How about other alternatives? Do the specifications of the Fujifilm X20 and the Sony H300 place the cameras among the top in their class? Find out in the latest Best Travel-Zoom Camera and Best Superzoom Camera listings whether the two cameras rank among the cream of the crop.
In any case, while the specs-based evaluation of cameras can be instructive in revealing their potential as photographic tools, it says little about, for example, the shooting experience and imaging performance of the X20 and the H300 in practical situations. User reviews that are available, for instance, at amazon can sometimes shed light on these issues, but such feedback is all too often partial, inconsistent, and inaccurate.
This is why expert reviews are important. The following table reports the overall ratings of the cameras as published by some of the major camera review sites (amateurphotographer [AP], cameralabs [CL], dpreview [DPR], ephotozine [EPZ], photographyblog [PB]). As can be seen, the professional reviewers agree in many cases on the quality of different cameras, but sometimes their assessments diverge, reinforcing the earlier point that a camera decision is often a very personal choice.
|1.||Fujifilm X20||4/5||+ +||77/100||4.5/5||5/5||Jan 2013||599|
|2.||Sony H300||..||+||..||4.5/5||4/5||Feb 2014||219|
|3.||Canon SX610||..||..||..||4/5||4/5||Jan 2015||249|
|4.||Canon G7 X||4/5||+ +||77/100||4.5/5||4.5/5||Sep 2014||699|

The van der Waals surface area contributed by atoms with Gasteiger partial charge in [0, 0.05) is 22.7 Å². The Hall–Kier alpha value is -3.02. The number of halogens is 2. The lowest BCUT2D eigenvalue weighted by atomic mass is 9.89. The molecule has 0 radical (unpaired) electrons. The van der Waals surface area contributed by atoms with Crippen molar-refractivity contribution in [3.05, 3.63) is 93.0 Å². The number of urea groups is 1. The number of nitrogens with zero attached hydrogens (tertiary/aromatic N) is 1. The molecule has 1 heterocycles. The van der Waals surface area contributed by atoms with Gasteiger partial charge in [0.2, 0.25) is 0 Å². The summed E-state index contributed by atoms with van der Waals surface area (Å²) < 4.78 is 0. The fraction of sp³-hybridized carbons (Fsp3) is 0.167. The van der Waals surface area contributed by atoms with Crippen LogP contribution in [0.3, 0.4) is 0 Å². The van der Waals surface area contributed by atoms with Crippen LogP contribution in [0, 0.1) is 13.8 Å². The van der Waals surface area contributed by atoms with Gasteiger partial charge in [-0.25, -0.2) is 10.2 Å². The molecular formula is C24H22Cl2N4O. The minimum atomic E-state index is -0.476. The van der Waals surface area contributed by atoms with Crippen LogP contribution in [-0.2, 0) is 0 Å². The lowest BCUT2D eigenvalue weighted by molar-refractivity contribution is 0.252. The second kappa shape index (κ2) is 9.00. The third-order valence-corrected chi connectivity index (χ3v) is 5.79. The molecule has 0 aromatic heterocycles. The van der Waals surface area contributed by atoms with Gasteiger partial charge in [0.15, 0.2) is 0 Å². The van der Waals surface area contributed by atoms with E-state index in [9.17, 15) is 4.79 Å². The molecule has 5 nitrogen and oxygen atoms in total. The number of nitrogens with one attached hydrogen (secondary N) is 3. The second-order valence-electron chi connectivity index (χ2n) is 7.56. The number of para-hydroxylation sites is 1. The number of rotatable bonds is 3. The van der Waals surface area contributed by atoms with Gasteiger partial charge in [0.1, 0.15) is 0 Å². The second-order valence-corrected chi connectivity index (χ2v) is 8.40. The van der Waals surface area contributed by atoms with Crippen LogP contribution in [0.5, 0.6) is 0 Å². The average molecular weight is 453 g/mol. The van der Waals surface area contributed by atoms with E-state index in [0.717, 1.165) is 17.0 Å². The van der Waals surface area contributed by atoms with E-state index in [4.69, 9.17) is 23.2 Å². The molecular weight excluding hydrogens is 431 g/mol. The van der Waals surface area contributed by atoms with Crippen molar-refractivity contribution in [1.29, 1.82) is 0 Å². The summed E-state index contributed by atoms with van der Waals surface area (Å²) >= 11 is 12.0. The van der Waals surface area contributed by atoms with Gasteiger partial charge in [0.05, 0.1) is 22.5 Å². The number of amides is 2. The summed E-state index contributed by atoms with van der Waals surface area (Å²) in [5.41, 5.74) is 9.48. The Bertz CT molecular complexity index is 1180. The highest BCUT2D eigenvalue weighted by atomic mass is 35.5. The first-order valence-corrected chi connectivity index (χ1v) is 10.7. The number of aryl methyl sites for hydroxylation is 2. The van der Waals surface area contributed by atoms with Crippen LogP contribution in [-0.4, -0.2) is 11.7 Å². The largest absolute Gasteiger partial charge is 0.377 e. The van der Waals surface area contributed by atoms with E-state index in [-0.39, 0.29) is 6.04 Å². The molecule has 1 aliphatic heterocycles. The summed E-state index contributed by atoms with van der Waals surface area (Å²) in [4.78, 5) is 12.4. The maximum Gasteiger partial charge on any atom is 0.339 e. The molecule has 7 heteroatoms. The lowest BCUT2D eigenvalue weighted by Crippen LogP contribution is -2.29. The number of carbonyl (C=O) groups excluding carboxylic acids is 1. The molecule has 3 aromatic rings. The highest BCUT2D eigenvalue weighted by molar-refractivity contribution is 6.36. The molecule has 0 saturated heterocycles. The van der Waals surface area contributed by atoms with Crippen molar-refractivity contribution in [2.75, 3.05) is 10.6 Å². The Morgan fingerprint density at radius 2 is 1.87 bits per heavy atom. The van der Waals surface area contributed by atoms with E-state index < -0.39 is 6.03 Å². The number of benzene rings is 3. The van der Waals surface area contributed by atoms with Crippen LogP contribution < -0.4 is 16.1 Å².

|5.||Canon G16||4/5||+||..||4.5/5||4.5/5||Aug 2013||549|
|6.||Canon G15||4/5||+||76/100||4.5/5||4.5/5||Sep 2012||499|
|7.||Fujifilm X30||4/5||..||76/100||4.5/5||4.5/5||Aug 2014||599|
|8.||Fujifilm XQ1||..||..||..||4.5/5||4.5/5||Oct 2013||499|
|9.||Fujifilm X10||..||..||76/100||4/5||4.5/5||Sep 2011||599|
|10.||Leica D-LUX 6||..||..||..||4/5||4/5||Sep 2012||699|
|11.||Nikon P7800||3/5||..||..||4/5||4.5/5||Sep 2013||549|
|12.||Olympus Stylus 1||..||+ +||..||4.5/5||4.5/5||Oct 2013||699|
|13.||Panasonic LX7||3/5||+ +||75/100||4/5||4.5/5||Jul 2012||499|
|14.||Sony HX90V||4/5||+ +||..||4/5||4.5/5||Apr 2015||429|
|15.||Sony HX400V||4/5||+ +||..||4/5||4/5||Feb 2014||499|
|16.||Sony H400||..||o||..||3.5/5||3.5/5||Feb 2014||319|
|17.||Sony H200||..||..||..||3.5/5||3.5/5||Jan 2013||249|
|Notes: (+ +) highly recommended; (+) recommended; (o) reviewed; (..) not available.|
The review scores listed above should be treated with care, though. The assessments were made in relation to similar cameras of the same technological generation. A score, therefore, has to be seen in close connection to the price and market introduction time of the camera, and comparisons of ratings among very different cameras or across long time periods have little meaning. Also, please note that some of the review sites have changed their methodology and reporting over time.